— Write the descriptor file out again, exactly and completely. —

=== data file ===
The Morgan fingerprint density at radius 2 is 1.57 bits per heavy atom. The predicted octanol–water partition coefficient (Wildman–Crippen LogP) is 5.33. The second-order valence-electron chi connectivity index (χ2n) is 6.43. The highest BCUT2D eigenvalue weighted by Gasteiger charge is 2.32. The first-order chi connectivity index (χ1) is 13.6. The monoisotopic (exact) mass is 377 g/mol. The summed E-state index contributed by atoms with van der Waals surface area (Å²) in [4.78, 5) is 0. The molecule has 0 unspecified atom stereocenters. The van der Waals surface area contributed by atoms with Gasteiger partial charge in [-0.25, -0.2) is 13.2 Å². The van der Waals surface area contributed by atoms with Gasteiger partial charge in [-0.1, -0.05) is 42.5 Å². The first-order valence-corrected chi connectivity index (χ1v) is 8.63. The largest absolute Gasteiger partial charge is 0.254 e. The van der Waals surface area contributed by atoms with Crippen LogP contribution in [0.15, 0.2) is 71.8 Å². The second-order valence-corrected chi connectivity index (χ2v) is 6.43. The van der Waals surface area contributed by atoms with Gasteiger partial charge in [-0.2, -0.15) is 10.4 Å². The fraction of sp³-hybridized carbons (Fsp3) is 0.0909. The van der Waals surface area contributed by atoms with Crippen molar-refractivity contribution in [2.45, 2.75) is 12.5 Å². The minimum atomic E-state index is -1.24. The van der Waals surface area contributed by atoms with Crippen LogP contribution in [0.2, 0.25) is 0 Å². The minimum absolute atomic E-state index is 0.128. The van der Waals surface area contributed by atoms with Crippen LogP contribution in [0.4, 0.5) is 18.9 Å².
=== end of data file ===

The Morgan fingerprint density at radius 2 is 1.57 bits per heavy atom. The predicted octanol–water partition coefficient (Wildman–Crippen LogP) is 5.33. The second-order valence-electron chi connectivity index (χ2n) is 6.43. The highest BCUT2D eigenvalue weighted by Gasteiger charge is 2.32. The first-order chi connectivity index (χ1) is 13.6. The monoisotopic (exact) mass is 377 g/mol. The summed E-state index contributed by atoms with van der Waals surface area (Å²) in [4.78, 5) is 0. The molecule has 0 unspecified atom stereocenters. The van der Waals surface area contributed by atoms with Gasteiger partial charge in [-0.25, -0.2) is 13.2 Å². The van der Waals surface area contributed by atoms with Gasteiger partial charge in [-0.1, -0.05) is 42.5 Å². The first-order valence-corrected chi connectivity index (χ1v) is 8.63. The largest absolute Gasteiger partial charge is 0.254 e. The van der Waals surface area contributed by atoms with Crippen LogP contribution in [0.15, 0.2) is 71.8 Å². The second-order valence-corrected chi connectivity index (χ2v) is 6.43. The van der Waals surface area contributed by atoms with Gasteiger partial charge in [-0.2, -0.15) is 10.4 Å². The fraction of sp³-hybridized carbons (Fsp3) is 0.0909. The van der Waals surface area contributed by atoms with Crippen molar-refractivity contribution in [2.45, 2.75) is 12.5 Å². The minimum atomic E-state index is -1.24. The van der Waals surface area contributed by atoms with Crippen LogP contribution in [0.2, 0.25) is 0 Å². The minimum absolute atomic E-state index is 0.128. The van der Waals surface area contributed by atoms with Crippen LogP contribution in [0.4, 0.5) is 18.9 Å².